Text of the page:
Debate pits open source Linux against Microsoft
In 1991, when Linus Torvalds posted on a USENET newsgroup about his new creation, a functional desktop operating system that came to be known as Linux, he had no idea that a revolutionary war would ensue because of his operating system.
Many argue that Linux, for a variety of reasons, is a better operating system than any product from Microsoft's Windows line. However, for every Linux lover it's not too hard to find someone who will take the opposing viewpoint.
Alex Daley, an academic relations manager from Microsoft, and Eric Lucas, a Drexel graduate and member of the Philadelphia Linux Users Group, took opposing viewpoints in a debate sponsored by Drexel's Math and Computer Science Society May 19.
The debate was set with each candidate giving a three-minute talk and one-minute rebuttal for a series of predetermined prompts compiled by the MCS Society.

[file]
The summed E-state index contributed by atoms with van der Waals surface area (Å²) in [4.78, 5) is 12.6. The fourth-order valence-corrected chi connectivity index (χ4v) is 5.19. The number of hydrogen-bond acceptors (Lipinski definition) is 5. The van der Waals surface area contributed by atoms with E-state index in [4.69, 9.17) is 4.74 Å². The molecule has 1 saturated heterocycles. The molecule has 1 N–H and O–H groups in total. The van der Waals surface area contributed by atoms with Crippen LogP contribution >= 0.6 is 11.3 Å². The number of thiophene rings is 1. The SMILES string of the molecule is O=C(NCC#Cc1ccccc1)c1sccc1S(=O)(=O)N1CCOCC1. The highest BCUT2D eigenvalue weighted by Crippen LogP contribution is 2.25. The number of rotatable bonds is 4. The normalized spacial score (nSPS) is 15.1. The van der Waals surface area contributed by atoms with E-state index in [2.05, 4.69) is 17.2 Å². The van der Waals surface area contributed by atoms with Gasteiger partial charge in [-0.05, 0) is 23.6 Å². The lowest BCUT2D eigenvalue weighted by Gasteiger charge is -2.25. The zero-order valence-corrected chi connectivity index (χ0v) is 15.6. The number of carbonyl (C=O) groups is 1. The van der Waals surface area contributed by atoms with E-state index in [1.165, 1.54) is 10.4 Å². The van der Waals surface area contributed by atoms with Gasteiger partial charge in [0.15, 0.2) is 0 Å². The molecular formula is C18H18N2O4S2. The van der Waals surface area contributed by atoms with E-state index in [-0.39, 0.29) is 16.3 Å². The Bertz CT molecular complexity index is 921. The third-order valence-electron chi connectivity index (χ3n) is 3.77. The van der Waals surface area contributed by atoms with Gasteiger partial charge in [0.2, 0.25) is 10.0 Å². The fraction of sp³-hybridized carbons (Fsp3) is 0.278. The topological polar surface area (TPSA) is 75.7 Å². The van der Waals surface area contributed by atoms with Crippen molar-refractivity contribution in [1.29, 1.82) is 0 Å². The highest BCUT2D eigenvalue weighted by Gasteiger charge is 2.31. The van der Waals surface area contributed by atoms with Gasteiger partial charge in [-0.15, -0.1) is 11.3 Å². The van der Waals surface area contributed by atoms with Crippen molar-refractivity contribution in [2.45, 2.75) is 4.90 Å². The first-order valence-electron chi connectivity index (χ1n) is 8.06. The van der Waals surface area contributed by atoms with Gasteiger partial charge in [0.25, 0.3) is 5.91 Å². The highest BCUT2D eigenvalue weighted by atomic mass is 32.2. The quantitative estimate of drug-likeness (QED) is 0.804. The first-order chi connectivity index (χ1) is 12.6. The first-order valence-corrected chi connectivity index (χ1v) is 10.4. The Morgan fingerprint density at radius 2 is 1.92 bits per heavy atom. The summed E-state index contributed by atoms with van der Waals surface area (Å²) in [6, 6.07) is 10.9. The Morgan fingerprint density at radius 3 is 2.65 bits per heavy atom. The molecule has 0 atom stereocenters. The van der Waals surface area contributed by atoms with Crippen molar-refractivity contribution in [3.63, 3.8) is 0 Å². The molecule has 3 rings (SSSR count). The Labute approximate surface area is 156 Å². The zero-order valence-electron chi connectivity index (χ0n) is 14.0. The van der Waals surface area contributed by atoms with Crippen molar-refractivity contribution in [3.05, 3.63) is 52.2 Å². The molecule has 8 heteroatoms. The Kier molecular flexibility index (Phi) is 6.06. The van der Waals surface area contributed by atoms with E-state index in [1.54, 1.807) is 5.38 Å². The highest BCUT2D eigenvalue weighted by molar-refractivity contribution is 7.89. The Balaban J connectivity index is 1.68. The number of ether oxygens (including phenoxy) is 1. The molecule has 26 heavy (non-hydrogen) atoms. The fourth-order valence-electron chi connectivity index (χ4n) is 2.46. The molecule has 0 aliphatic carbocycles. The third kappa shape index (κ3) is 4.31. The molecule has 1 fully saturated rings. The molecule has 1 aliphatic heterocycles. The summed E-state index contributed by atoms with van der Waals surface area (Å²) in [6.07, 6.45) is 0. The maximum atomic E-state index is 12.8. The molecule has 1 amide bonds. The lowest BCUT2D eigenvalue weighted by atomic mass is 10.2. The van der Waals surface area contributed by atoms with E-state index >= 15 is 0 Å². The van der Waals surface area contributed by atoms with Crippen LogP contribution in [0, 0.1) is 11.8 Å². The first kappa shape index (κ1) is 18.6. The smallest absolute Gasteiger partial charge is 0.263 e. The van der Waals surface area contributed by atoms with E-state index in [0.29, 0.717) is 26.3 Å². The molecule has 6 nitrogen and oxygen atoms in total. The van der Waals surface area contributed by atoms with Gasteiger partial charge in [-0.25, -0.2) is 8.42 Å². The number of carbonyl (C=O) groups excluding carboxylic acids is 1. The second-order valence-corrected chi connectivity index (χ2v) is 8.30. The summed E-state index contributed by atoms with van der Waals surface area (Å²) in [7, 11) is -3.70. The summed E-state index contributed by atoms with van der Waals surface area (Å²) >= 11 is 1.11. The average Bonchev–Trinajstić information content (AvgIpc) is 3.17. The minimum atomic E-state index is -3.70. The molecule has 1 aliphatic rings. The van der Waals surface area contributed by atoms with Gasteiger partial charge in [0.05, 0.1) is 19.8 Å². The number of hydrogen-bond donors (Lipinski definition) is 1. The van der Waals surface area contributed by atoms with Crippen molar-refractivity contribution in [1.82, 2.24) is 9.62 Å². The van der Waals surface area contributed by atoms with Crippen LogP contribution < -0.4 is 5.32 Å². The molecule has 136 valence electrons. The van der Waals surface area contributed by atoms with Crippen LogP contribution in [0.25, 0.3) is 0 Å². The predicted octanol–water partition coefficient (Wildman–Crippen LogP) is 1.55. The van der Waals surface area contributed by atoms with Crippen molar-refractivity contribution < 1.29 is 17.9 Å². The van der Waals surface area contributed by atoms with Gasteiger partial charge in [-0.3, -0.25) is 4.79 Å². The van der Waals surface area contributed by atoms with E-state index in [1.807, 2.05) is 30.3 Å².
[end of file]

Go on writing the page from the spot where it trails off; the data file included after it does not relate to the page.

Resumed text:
The first topic up for discussion focused on the pros and cons to both open source programming and proprietary, or closed source, programming. Lucas concentrated on the positive aspects of open source programming and argued that an open source program is one that users have the right to distribute, modify, derive works from, and universally use. There are no licenses that bar the user from owning the software.
"With open source it's your business, your data, your right to use it as you see fit," said Lucas.
He also added that Microsoft licenses do not give users ownership of the software, only the right to use it.